Saturday, February 09, 2008

thinking about Buddhism- detachment

This was the hardest one for me to wrap my brain around, and I have to be honest-- it still is not all that appealing to me. But the Buddhist idea of being detached, of not allowing yourself to be attached to anything, still has been very interesting to me as a mental exercise. Again, I think part of the reason that it took me so long to even begin to understand detachment is because there is no good word in English for what is meant when a Buddhist uses it. Before I knew anything about Buddhism, if you had asked me to tell you what it means to say someone is "detached," I would have said they were emotionally cold, unavailable, and stand-offish. But I don't think that is what Buddhists mean by the term at all. The word "un-attached" is somewhat closer to the meaning, I think, but still doesn't quite get it.

My understanding is that Buddhists believe that everything we do and see and feel is dictated by our thoughts. And our thoughts are nothing but our perceptions; they have no literal value, no basis in what is truly real. So there is no point in becoming attached to the way we think. You may think that it's depressing when it rains. You may think that you are worthless because your parents were so horrible when you were a child. You may think that you aren't capable of achieving greatness because you tried once or twice and failed. You may think that your neighbor is angry at you because he barely spoke to you at the mailbox yesterday. All of those are thoughts that could have a strong influence on how you act, maybe with all kinds of consequences that could go on for a lifetime. But all of those thoughts are just your impressions, they're just smoke, or maybe soap bubbles. They have no validity beyond what you give them. They may or may not have anything to do with anything.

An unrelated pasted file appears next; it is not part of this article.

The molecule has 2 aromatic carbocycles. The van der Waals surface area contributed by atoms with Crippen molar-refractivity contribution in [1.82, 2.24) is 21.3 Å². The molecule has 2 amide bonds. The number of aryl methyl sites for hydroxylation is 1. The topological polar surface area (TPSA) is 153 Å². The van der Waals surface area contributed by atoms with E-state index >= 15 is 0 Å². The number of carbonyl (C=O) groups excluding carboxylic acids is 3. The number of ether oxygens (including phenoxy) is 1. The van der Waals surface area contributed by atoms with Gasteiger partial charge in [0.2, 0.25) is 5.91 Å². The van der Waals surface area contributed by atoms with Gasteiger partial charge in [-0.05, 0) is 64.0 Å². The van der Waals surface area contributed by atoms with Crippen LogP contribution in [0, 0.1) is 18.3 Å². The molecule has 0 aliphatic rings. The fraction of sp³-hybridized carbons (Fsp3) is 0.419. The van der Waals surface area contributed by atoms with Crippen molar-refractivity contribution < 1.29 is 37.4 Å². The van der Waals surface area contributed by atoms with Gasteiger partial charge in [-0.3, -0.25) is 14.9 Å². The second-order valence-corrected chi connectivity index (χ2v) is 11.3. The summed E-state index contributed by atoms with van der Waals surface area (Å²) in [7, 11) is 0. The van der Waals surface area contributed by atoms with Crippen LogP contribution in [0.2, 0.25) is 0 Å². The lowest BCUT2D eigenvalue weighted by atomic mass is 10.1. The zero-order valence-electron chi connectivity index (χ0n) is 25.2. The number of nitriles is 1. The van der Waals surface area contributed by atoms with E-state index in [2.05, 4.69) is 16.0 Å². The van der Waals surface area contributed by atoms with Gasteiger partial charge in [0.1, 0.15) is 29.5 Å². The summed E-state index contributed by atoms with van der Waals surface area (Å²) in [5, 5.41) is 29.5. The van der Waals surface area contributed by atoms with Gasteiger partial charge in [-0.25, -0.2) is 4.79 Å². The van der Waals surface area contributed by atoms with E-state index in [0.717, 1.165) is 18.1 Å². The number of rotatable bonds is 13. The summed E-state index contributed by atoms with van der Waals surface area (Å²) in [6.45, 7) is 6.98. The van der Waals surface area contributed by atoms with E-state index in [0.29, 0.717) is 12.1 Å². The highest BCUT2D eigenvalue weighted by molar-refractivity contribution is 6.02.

So the idea is that there is no point in getting attached to your ideas or opinions. The goal is to live your life with an open mind, not let pre-conceptions get in the way of your direct experience of reality. Try to drop all your opinions and just live, keep breathing. Just see what happens. I'm not sure I'm explaining this very well. I'm trying to learn to approach my experience with a feeling of softness and vulnerability, rather being defensive and clutching tightly onto my ideas about what is scary and what is impossible.

Each of us has situations where this is harder or easier, depending on our own experience and personality. Ideas and objects and people that are particularly difficult to let go of are "sticky"-- they cause us to grab on tight to our fears and insecurities and not want to let go. We know that new pair of shoes would (briefly) make us feel better so we clench tightly the idea that having a new pair of shoes will make us happy. We are absolutely positive that this job is essential to staying financially solvent, so we fuss and fret about every little detail of what goes on at work. We try to protect ourselves by clutching tightly onto whatever makes us feel safe.

But the only thing that is dependable, really, is that things will change. The tighter we clutch, the more seriously we take our attachments, the more miserable we will be when they fail us. When the shoes don't provide durable happiness. When my job is eliminated and I don't know what to do.

In classical Buddhism, you want to get to the point where you attach no importance to anything in this world. And that's where I get stuck (um, so to speak). I do think there are things in this world that are worth forming attachments to, even if it will hurt like hell when the attachment fails. And I think if you follow the philosophy of non-attachment to its conclusion, it is difficult to make a case for art (art for art's sake, anyway)-- which is very important to me. So a classical Buddhist would probably just think that I am admitting to my immaturity, and of course I am. But I'm OK with that.

So that's my take on it. Since I think this is the last of my posts on Buddhism (for now, anyway), I'll just say it one more time: I'm a beginner in the study of Buddhism. If someone out there with more experience would chime in and clarify things, I'd appreciate it.


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